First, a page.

Don’t ignore it if you notice that your child has poor handwriting. It may signal that your child needs some specialized help. Handwriting difficulties are common in children with developmental coordination disorder (DCD) and dysgraphia.
The multidisciplinary PediaPlex team evaluates and provides a full range of therapies for children who need help with fine motor skills, including handwriting evaluations. Keep reading to learn more about handwriting problems in children, what to look for, and how we can help your child.
What are handwriting issues in childhood?
Inconsistent handwriting can make it difficult to write legibly, quickly, or neatly. Usually, problems with fine motor skills, visual motor integration, or motor planning are the root cause of handwriting issues.
Writing, drawing, picking up small toys or objects, connecting zippers, and buttoning buttons all require fine motor skills. To complete these motor tasks, the fingers and hands must make very small motor movements. We learn and remember these fine motor movements — thanks to muscle memory — which enables us to improve our skills over time.
Visual motor integration involves fusing what you see and what your hand can write, whereas motor planning entails planning and carrying out movements. Challenges in one or more of these areas can impede the writing process.
Your child may have dysgraphia or developmental coordination disorder, which causes difficulties with the act of writing or the writing process. An occupational therapist can be very helpful in this situation.
How poor handwriting may affect your child
Some children may lose their temper and scatter crumpled papers across the desk. Out of frustration, children may also outright refuse writing assignments, which can quickly cause issues at school.
Alternatively, your child may not be aware of how sloppy his handwriting is and may be taken aback when no one can read it. Children who have poor handwriting may produce letters that are difficult to read.
Poor handwriting can make a young child feel unsuccessful in school because some teachers take it more seriously. Your child may also find it challenging to copy from the board or move information from one place to another.
Symptoms of childhood handwriting problems
The following are some of the signs to look for in children having difficulty with handwriting:
- Their writing is difficult to read
- There are different-sized letters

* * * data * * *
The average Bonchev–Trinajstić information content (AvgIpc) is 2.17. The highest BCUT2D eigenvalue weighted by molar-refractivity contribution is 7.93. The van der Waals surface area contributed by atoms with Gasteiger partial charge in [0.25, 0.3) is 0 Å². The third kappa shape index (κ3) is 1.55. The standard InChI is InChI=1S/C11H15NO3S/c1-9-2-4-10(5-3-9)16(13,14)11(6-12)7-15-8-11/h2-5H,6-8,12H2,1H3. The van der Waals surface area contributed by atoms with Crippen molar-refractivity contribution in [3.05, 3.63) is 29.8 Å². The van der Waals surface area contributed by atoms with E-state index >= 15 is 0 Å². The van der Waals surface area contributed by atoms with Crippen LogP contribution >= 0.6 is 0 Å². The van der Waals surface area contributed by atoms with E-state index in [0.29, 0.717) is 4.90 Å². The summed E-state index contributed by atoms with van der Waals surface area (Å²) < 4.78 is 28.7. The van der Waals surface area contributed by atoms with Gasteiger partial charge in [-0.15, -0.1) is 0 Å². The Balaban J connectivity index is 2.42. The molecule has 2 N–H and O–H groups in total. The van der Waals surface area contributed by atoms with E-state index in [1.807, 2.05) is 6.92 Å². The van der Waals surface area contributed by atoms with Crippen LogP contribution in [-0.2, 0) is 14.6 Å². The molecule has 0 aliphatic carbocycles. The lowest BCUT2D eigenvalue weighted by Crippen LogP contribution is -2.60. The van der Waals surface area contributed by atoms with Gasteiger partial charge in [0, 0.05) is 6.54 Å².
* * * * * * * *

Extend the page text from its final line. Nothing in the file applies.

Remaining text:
- There’s a mix of capital and lowercase letters
- Words are slanted
- Spacing between letters and words is too much or too little
- Problems drawing
Other sensory-motor differences may also coexist with handwriting difficulties. Drawing, coloring, cutting, etc., may be challenging for your child if fine motor skills like handwriting are difficult for them.
Causes of childhood handwriting issues
Here are some things that could be going on in children with poor handwriting:
Fine motor skill delay
Fine motor skills include the ability to carry out more precise, intricate movements with the hands and fingers. These skills may lag in younger kids in preschool and kindergarten due to a lack of exposure and practice.
Activities such as coloring, cutting, gluing, beading, and writing, can help your child develop fine motor skills. Your child can practice handwriting and fine motor skills while having fun with creative art projects.
Some kids grow more quickly than others in particular areas. A child may have excellent verbal skills but have delayed development in their fine motor skills. Some children have delays in their overall development, so you may notice that all of their skills are developing more slowly than you anticipated.
It never hurts to seek early intervention through occupational therapy for fine motor skills. There is no need to wait to seek assistance if you have any concerns about your child.
In early childhood, some children have sensorimotor differences. A number of difficulties with sensory processing may be apparent. It's possible that your child has a heightened or diminished sensitivity to specific sounds, smells, visuals, or tactile input.
Additionally, they might have had trouble with their fine motor skills, like handwriting, and learning to walk and run.
What to do when your child is having handwriting difficulty
The pediatric occupational therapists at PediaPlex can assist in identifying and providing therapy for difficulties with fine motor skills and sensory integration. We ensure that your child's needs come first, and provide programs that support your child every step of the way.
If you’re a parent of a child who is having difficulties with handwriting, we are here to provide guidance and support to improve your child’s fine motor skills. To get started, call one of our offices in Southlake, Fort Worth, or Frisco, Texas to schedule an evaluation.